Many women still put masks in the "pampering" category of skin care, along with bubble baths and scented oils. But, they're actually a cornerstone of a healthy skin routine. "Masks are like giving a meal directly to your skin," says Boldijarre Koronczay, the president and founder of Éminence Organics. "Instead of putting the nutrition through your mouth, you put it onto the skin directly. You're putting it right where it matters." This is especially if you use two at the same time — a term Koronczay calls double-masking. That's right, folks. Double-masking is the latest buzzword. Double-masking refers to two different types of techniques. The first means using two or more masks simultaneously — different ones for different zones of your face, depending on what your needs are. "Different parts of your face require different types of nutrition," Koronczay says. "It's a common mistake for people to use the same mask in the same place. But, if your T-zone is oily and your neck and eyes are dry, you're going to dry out those parts of your face even more if you use an acne-formulated mask."
It makes perfect sense. More than a few of us have slathered on a mask to zap our chin zits, and wound up with a flaky forehead. That's why Koronczay and his team created the Balancing Masque Duo. Its charcoal T-zone purifier is meant to detoxify your acne- and inflammation-prone areas, and should only be applied to that area. Its pomelo cheek treatment is for minimizing fine lines and wrinkles. But, you can use it on more than your cheeks: It works great anywhere you need a little extra moisture. Éminence's package delivers this to you in a foolproof format, but you can do this with any mask you have in your bathroom. Just make sure the masks don't overlap — keep 'em separated on your face. Double-masking can also mean mask-layering, something Glossier's latest round of products excels at. Its Mega Greens Galaxy Pack and Moisturizing Moon Mask are meant to be used in tandem — first the Galaxy Pack, followed by a rinse and an application of the Moon Mask. The first conditions pores and quells inflammation, while the chaser adds moisture. You can use them separately — but Glossier claims that they work twice as well when used together. Koronczay says this is also a good way to ensure your skin is getting the proper nutrients. "The more variety you give your skin, the more you feed it," he says. Why use this technique over zoning? Sometimes, our whole faces need a detox and a shot of moisture. On those days when your skin is going through hell, it offers a hard-hitting treatment followed by a cool-down.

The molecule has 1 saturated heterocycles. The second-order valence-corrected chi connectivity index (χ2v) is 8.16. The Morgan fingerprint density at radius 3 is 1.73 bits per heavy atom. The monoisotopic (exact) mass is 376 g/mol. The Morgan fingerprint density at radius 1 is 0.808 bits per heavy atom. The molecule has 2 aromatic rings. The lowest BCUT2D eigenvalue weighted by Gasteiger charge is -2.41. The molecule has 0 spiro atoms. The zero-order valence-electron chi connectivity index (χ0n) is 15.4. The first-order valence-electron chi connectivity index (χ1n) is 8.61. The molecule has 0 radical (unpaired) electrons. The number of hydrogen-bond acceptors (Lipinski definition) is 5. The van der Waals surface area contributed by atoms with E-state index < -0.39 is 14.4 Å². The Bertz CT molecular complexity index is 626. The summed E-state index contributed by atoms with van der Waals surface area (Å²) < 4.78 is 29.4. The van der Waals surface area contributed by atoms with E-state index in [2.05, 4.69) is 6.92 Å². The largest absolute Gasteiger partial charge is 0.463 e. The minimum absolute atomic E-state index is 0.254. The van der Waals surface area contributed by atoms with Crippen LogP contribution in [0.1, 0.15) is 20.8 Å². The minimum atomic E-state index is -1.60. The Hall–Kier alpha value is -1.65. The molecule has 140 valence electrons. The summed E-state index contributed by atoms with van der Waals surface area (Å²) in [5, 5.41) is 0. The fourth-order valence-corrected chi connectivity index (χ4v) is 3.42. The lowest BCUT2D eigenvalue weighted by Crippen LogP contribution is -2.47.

Mask-layering is also a good idea if your first mask has left you particularly red or flushed. Following it with a cooling mask will help bring your skin back to square one quicker. When you're doing this type of cocktailing, pay close attention to ingredients. "You don't want to use contradicting ingredients, or layer masks with contradicting uses," Koronczay says. "Don't use one mask for acne, and then another mask that's super-rich and greasy for anti-aging, because you will negate the original mask." When in doubt, follow a harsh formula with a lightweight, moisturizing one. To get yourself into the habit, start by double-masking once a week, working your way up to every other day. "Your skin is the last organ to receive nutrients that you eat, but it takes the most beating," Koronczay says. "It's important to ensure those nutrients are getting to your skin, and masking is a great way to do that." You already (try to) eat healthy, so why not mask healthy?
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